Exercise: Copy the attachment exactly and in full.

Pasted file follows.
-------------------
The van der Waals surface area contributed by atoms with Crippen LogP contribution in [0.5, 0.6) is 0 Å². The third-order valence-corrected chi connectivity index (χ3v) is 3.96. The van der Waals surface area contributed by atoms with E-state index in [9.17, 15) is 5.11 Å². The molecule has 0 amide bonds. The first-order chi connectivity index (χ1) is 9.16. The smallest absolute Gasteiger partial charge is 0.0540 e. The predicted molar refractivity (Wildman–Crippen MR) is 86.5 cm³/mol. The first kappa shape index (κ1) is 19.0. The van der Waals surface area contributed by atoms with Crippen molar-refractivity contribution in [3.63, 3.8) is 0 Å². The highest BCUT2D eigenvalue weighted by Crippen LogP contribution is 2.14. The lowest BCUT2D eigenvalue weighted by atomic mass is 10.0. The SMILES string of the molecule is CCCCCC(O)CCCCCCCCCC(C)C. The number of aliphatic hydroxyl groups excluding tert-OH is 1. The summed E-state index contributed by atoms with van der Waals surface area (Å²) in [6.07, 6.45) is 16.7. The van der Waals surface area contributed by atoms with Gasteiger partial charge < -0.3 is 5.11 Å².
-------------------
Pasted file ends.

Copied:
The van der Waals surface area contributed by atoms with Crippen LogP contribution in [0.5, 0.6) is 0 Å². The third-order valence-corrected chi connectivity index (χ3v) is 3.96. The van der Waals surface area contributed by atoms with E-state index in [9.17, 15) is 5.11 Å². The molecule has 0 amide bonds. The first-order chi connectivity index (χ1) is 9.16. The smallest absolute Gasteiger partial charge is 0.0540 e. The predicted molar refractivity (Wildman–Crippen MR) is 86.5 cm³/mol. The first kappa shape index (κ1) is 19.0. The van der Waals surface area contributed by atoms with Crippen molar-refractivity contribution in [3.63, 3.8) is 0 Å². The highest BCUT2D eigenvalue weighted by Crippen LogP contribution is 2.14. The lowest BCUT2D eigenvalue weighted by atomic mass is 10.0. The SMILES string of the molecule is CCCCCC(O)CCCCCCCCCC(C)C. The number of aliphatic hydroxyl groups excluding tert-OH is 1. The summed E-state index contributed by atoms with van der Waals surface area (Å²) in [6.07, 6.45) is 16.7. The van der Waals surface area contributed by atoms with Gasteiger partial charge < -0.3 is 5.11 Å².